Used for growing a variety of flowers and fresh produce including tomatoes, peppers, chillies, aubergines and basil in the summer - to - cinerarias, pelargoniums, gerberas and freesias in autumn-spring, the blue glasshouse has added to the natural beauty of Amanda’s garden which from next year will be open to the public as part of the National Garden Scheme (NGS)*.

“We are thrilled with our blue Griffin greenhouse. The construction of a single skin brick wall and internal support load bearing posts in the front corners is a very clever design. The glazing bars are also narrow giving elegance to the structure. The materials are of good quality and the additional items such as benching, folding shelving and the galvanised cattle trough for water collection make it a real horticultural building,” said Amanda Bailey.

“The blue works well with our overall property and surroundings. We had already changed our front door to blue to compliment the bricks and this worked well. There is a hedgerow behind the wall which is green when in leaf through summer. The glasshouse also is full of predominately green plants. I wanted this garden "sculpture" to have definition not be lost within the garden.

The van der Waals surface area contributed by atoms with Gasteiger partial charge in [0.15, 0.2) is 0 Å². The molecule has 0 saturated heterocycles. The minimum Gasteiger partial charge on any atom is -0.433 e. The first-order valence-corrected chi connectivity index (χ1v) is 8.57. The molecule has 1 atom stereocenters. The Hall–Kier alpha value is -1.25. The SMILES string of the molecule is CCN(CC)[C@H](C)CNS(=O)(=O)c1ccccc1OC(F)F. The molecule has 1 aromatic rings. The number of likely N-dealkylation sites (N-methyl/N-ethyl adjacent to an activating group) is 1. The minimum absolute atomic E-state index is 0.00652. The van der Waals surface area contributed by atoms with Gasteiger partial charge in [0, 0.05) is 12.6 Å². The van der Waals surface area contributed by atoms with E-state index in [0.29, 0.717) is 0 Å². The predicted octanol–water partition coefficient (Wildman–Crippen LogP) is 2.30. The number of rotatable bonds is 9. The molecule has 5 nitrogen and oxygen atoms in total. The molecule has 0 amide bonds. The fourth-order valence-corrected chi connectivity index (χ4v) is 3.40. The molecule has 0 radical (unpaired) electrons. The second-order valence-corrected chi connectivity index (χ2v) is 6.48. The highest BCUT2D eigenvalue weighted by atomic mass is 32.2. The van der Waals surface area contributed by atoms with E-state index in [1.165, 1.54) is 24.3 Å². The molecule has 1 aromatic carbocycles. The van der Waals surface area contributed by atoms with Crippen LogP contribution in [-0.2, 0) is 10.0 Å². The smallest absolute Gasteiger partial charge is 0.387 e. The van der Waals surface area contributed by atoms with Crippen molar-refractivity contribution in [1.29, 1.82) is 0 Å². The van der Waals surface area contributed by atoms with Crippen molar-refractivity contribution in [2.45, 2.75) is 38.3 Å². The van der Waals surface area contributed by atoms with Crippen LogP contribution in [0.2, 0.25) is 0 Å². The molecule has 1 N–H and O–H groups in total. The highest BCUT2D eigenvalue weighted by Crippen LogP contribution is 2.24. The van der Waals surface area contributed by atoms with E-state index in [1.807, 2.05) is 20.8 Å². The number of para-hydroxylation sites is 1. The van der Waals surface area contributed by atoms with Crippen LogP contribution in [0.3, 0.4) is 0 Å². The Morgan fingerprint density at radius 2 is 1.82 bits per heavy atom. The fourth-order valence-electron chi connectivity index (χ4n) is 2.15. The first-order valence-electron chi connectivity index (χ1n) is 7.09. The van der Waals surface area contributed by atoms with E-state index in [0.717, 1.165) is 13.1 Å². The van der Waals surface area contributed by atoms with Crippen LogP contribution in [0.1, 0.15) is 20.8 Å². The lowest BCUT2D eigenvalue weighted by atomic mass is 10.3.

“Be brave with colour choice, local brick and stone tones should be considered. We are very excited about opening our garden next year for the NGS.”

For more information on Griffin Glasshouses go to www.griffinglasshouses.com

Ends

No: 14/190

Notes to editor

* Every year NGS gardens across England and Wales welcome about 750,000 visitors. Most gardens which open for the NGS are privately owned and open just a few times each year. Some gardens open as part of a group with the whole community involved. The gardens give all the money raised directly to the NGS.

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THE KENTISH ALPS – IN A GLASSHOUSE

June 2014

“I am absolutely thrilled with it,” says Dr Cooper. “It was a very specific design and Griffin Glasshouses exceeded all the expectations.”

On a high ridge in mid-Kent there is one of the most unusual glasshouse features in the country – an ‘Alpine’ outcrop with a regular stream of fresh air, sunshine and shade.

Dr Adrian Cooper’s Griffin Glasshouse has been specifically designed to accommodate an 8-ton Kentish Ragstone mound that is home to some of the most rare Alpine plants growing in Britain.